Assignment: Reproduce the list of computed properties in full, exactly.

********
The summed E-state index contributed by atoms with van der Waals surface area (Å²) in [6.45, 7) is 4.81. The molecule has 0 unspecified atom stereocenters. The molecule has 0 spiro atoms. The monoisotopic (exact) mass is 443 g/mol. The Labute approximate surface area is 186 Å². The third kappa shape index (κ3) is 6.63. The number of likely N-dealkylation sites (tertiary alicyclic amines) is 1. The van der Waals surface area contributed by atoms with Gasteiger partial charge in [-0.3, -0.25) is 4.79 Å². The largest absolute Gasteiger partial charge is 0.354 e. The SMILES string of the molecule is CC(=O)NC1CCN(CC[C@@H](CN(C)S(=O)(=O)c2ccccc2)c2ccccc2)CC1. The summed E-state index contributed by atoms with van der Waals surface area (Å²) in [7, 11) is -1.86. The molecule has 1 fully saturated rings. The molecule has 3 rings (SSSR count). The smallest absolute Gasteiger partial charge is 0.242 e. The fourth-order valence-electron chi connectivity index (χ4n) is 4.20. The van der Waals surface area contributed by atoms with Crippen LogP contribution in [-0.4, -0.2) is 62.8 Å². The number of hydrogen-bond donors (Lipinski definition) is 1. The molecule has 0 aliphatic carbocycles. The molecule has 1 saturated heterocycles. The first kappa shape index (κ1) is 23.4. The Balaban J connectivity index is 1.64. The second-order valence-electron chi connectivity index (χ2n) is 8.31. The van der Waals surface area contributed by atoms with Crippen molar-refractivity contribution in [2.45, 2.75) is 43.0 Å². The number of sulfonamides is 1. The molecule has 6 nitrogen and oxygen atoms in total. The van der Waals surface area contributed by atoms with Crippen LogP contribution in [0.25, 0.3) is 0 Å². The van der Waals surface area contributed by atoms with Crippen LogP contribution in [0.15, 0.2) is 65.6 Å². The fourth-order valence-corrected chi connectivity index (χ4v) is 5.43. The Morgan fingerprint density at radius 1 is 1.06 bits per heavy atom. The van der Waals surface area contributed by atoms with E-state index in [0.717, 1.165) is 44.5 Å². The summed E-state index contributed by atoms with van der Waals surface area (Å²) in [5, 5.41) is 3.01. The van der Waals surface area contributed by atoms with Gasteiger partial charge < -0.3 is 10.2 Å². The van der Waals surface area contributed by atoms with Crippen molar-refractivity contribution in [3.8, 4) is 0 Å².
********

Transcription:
The summed E-state index contributed by atoms with van der Waals surface area (Å²) in [6.45, 7) is 4.81. The molecule has 0 unspecified atom stereocenters. The molecule has 0 spiro atoms. The monoisotopic (exact) mass is 443 g/mol. The Labute approximate surface area is 186 Å². The third kappa shape index (κ3) is 6.63. The number of likely N-dealkylation sites (tertiary alicyclic amines) is 1. The van der Waals surface area contributed by atoms with Gasteiger partial charge in [-0.3, -0.25) is 4.79 Å². The largest absolute Gasteiger partial charge is 0.354 e. The SMILES string of the molecule is CC(=O)NC1CCN(CC[C@@H](CN(C)S(=O)(=O)c2ccccc2)c2ccccc2)CC1. The summed E-state index contributed by atoms with van der Waals surface area (Å²) in [7, 11) is -1.86. The molecule has 1 fully saturated rings. The molecule has 3 rings (SSSR count). The smallest absolute Gasteiger partial charge is 0.242 e. The fourth-order valence-electron chi connectivity index (χ4n) is 4.20. The van der Waals surface area contributed by atoms with Crippen LogP contribution in [-0.4, -0.2) is 62.8 Å². The number of hydrogen-bond donors (Lipinski definition) is 1. The molecule has 0 aliphatic carbocycles. The molecule has 1 saturated heterocycles. The first kappa shape index (κ1) is 23.4. The Balaban J connectivity index is 1.64. The second-order valence-electron chi connectivity index (χ2n) is 8.31. The van der Waals surface area contributed by atoms with Crippen molar-refractivity contribution in [2.45, 2.75) is 43.0 Å². The number of sulfonamides is 1. The molecule has 6 nitrogen and oxygen atoms in total. The van der Waals surface area contributed by atoms with Crippen LogP contribution in [0.25, 0.3) is 0 Å². The van der Waals surface area contributed by atoms with Crippen LogP contribution in [0.15, 0.2) is 65.6 Å². The fourth-order valence-corrected chi connectivity index (χ4v) is 5.43. The Morgan fingerprint density at radius 1 is 1.06 bits per heavy atom. The van der Waals surface area contributed by atoms with E-state index in [0.717, 1.165) is 44.5 Å². The summed E-state index contributed by atoms with van der Waals surface area (Å²) in [5, 5.41) is 3.01. The van der Waals surface area contributed by atoms with Gasteiger partial charge < -0.3 is 10.2 Å². The van der Waals surface area contributed by atoms with Crippen molar-refractivity contribution in [3.8, 4) is 0 Å².